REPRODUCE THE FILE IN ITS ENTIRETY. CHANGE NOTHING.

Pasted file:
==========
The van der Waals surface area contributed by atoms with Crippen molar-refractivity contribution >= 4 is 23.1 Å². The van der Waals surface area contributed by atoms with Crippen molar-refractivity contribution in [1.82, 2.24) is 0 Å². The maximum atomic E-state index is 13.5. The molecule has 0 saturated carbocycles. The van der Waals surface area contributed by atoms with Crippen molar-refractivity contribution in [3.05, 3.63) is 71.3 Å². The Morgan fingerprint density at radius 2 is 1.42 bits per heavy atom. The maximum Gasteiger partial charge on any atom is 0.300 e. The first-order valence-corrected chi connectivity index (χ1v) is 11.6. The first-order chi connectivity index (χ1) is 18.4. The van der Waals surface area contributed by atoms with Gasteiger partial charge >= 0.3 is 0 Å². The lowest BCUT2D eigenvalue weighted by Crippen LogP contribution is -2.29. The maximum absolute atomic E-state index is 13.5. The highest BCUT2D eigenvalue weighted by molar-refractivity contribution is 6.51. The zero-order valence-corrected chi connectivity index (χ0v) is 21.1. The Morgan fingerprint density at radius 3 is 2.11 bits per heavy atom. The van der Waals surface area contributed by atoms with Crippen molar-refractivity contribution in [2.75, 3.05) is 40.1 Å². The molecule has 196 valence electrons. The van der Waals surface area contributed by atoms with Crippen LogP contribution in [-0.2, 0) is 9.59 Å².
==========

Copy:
The van der Waals surface area contributed by atoms with Crippen molar-refractivity contribution >= 4 is 23.1 Å². The van der Waals surface area contributed by atoms with Crippen molar-refractivity contribution in [1.82, 2.24) is 0 Å². The maximum atomic E-state index is 13.5. The molecule has 0 saturated carbocycles. The van der Waals surface area contributed by atoms with Crippen molar-refractivity contribution in [3.05, 3.63) is 71.3 Å². The Morgan fingerprint density at radius 2 is 1.42 bits per heavy atom. The maximum Gasteiger partial charge on any atom is 0.300 e. The first-order valence-corrected chi connectivity index (χ1v) is 11.6. The first-order chi connectivity index (χ1) is 18.4. The van der Waals surface area contributed by atoms with Gasteiger partial charge >= 0.3 is 0 Å². The lowest BCUT2D eigenvalue weighted by Crippen LogP contribution is -2.29. The maximum absolute atomic E-state index is 13.5. The highest BCUT2D eigenvalue weighted by molar-refractivity contribution is 6.51. The zero-order valence-corrected chi connectivity index (χ0v) is 21.1. The Morgan fingerprint density at radius 3 is 2.11 bits per heavy atom. The van der Waals surface area contributed by atoms with Crippen molar-refractivity contribution in [2.75, 3.05) is 40.1 Å². The molecule has 196 valence electrons. The van der Waals surface area contributed by atoms with Crippen LogP contribution in [-0.2, 0) is 9.59 Å².